Phocuswright- The Leading Researcher at Your Next Travel Conference
The collection of markets that represent the foundation of the
European travel conference industry has undergone significant change since the
onset of 2008. Along with the rest of the globe, the economic softness that
began to appear through the course of the year worsened abruptly in 4Q08. The
prosperous early months of 2008 were followed by a summer of astronomical fuel
prices and a fall season starved of the usual business travel swell, which left
travel worse off than many other industries. While EU gross domestic product
(GDP) grew 0.7%, the European travel market declined very slightly (-1%) from
€241 billion in 2—7 to €238 billion in 2008. Results will be substantially
worse for travel companies in 2009, as the market is projected to decline by
10.2% to €214 billion.
While common recessionary trends such as weakened consumer
confidence have affected all nations, individual characteristics have exposed
the strengths and weaknesses of each market (and its players) differently.
Business/ leisure mix, rail infrastructure, currency fluctuations,
inbound/outbound tourism and unemployment rates are just some of the factors
that shape how various travel markets are reacting to the downturn.
Internet booking channels continue to outperform market trends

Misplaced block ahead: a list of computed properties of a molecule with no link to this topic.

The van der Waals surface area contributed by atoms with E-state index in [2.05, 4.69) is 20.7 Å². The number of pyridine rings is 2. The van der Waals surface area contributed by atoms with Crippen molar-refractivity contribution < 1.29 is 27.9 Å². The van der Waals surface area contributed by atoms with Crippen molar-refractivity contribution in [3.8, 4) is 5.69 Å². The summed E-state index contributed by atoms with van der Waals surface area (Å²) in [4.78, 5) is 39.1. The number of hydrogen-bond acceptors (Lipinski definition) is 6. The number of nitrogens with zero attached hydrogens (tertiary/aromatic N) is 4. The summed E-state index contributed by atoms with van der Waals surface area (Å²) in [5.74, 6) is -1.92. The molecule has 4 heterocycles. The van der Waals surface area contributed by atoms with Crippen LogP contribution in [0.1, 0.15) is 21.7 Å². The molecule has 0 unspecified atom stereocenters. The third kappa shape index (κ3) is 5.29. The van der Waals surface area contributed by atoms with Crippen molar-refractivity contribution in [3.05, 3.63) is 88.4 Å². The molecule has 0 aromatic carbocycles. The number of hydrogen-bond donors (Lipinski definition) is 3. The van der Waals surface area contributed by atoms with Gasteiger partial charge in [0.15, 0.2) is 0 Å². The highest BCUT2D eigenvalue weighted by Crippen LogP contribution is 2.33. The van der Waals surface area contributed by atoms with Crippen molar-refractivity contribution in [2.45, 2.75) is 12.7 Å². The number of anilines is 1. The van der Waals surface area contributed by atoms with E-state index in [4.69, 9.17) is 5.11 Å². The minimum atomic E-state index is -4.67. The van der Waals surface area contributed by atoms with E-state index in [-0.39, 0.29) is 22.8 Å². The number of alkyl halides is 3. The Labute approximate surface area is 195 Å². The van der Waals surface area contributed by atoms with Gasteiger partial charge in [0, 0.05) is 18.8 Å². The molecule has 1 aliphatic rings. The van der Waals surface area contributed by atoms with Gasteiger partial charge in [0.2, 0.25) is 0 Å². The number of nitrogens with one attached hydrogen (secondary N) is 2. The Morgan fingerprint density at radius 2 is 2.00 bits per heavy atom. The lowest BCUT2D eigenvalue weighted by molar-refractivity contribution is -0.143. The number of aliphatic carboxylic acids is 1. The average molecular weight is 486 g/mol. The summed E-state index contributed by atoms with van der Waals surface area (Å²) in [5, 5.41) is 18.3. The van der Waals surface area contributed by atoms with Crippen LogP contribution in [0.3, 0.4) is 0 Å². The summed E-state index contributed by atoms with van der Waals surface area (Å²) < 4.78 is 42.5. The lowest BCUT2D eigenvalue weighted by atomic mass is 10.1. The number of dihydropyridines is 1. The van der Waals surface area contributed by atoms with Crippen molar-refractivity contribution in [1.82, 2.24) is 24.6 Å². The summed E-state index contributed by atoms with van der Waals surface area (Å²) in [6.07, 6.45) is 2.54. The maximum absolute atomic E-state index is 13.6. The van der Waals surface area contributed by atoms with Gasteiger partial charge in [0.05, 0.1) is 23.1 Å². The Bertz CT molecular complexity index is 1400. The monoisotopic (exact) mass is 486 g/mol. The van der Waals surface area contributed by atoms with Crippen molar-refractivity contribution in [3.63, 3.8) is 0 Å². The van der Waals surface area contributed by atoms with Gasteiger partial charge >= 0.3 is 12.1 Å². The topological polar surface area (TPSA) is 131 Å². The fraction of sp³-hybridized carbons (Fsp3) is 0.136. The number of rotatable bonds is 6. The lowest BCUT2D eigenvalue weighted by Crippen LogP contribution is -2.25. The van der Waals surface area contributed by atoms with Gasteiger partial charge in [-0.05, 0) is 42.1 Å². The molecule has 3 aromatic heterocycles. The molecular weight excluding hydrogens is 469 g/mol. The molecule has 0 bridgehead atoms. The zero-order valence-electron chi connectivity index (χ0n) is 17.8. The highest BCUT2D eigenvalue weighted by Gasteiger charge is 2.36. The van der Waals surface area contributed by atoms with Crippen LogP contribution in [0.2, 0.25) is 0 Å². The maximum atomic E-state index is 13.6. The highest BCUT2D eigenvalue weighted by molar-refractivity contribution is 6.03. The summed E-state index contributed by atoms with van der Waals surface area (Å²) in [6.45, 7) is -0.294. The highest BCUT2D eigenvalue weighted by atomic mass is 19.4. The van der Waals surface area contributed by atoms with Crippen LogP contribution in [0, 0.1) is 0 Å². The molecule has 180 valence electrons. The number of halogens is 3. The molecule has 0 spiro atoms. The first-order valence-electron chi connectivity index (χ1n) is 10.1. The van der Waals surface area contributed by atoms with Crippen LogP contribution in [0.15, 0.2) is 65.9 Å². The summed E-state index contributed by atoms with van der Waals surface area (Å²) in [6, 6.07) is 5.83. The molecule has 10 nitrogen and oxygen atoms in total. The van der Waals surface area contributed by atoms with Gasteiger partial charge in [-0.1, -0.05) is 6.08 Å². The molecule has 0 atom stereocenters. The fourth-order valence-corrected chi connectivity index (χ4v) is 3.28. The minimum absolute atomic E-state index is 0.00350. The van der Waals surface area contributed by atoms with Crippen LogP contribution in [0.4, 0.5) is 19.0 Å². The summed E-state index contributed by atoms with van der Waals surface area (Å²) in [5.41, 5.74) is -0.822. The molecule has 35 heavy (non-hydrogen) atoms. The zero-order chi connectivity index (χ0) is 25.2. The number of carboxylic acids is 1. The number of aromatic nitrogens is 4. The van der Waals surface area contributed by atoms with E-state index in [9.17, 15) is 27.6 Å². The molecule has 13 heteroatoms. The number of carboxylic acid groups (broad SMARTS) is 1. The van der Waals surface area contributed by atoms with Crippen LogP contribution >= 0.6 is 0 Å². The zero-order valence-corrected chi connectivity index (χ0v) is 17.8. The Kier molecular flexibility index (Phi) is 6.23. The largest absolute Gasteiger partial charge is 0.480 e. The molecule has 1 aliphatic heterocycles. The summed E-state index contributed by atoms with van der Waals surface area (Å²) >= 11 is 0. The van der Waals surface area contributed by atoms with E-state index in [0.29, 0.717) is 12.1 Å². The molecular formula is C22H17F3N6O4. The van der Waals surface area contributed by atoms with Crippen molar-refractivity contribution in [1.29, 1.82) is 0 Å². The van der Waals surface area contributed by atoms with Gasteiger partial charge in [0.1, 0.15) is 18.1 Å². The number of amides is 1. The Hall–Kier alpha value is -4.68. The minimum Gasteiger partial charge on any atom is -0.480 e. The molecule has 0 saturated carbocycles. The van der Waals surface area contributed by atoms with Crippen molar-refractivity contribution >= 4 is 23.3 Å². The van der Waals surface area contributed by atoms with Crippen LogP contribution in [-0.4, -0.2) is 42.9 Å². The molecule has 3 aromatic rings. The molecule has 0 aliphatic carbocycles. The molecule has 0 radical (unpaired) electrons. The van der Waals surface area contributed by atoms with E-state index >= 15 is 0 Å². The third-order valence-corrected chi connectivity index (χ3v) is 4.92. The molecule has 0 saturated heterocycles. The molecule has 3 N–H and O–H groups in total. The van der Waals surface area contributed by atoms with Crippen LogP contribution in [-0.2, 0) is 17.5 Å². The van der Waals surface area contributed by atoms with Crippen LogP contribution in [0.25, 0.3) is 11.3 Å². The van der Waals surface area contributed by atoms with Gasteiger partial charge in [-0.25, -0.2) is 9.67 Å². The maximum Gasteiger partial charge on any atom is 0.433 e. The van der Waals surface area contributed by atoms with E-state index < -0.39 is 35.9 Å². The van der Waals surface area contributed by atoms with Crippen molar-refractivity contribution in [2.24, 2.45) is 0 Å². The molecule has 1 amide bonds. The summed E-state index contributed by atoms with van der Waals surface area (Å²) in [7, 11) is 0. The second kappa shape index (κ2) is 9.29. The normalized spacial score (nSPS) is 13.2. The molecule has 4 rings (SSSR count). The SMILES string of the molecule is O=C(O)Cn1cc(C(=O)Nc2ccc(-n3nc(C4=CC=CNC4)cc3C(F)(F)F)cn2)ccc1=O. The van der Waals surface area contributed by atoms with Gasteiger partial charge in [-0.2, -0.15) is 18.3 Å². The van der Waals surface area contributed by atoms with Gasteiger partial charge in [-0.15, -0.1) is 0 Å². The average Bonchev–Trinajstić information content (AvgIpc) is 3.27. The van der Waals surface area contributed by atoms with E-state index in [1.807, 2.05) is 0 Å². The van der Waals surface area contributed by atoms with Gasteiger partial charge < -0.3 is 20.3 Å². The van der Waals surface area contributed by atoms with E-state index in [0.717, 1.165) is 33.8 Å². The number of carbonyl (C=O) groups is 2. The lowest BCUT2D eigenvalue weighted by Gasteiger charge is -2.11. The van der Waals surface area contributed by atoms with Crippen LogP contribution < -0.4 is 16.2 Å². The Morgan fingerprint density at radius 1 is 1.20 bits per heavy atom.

as more consumers turn to online options for the first time. Online leisure and
unmanaged business travel gross bookings grew by an impressive 13% in 2008 to
€68 billion, representing 28% of the total travel market. There is no doubt,
however, that online channels will be hampered by the pervasive drop in travel
demand in 2009. The double-digit growth seen in recent years will plummet to
just 0.6%, and is not expected to return to pre-recession levels in the next
several years – and possibly ever again.
Travel conference penetration is projected to grow to 32% as other
channels suffer harsh declines in 2009. Online sales are projected to surpass €79
billion by 2011 and reach a penetration rate of 37%.
Both supplier Web sites and online travel agencies (OTAs) grew
their share of the total market in 2008, but this will likely not be the case
in 2009. The continuous growth that supplier sites have seen since their
inception is expected to grind to a halt, and bookings are projected to decline
very slightly by 2% to €44.8 billion (see Figure 1.2). Though the overall
supplier trend is stagnant, certain sectors and many individual supplier
brands will deviate from this trend and grow their online bookings this year.
In contrast to supplier sites, OTAs are projected to grow by 6%
in 2009 to reach €23.1 billion. Consumers gravitate to the pricing transparency,
product breadth and shopping convenience of OTAs during price-sensitive
periods, and they will therefore benefit from a slight countercyclical boost
in bookings. Their rapid pace of growth is expected to abate somewhat when
European economies begin to recover, particularly in more mature markets like
the U.K. and Scandinavia. Attend Phocuswright’s European travel conference for
more information and to meet the people leading this industry in the European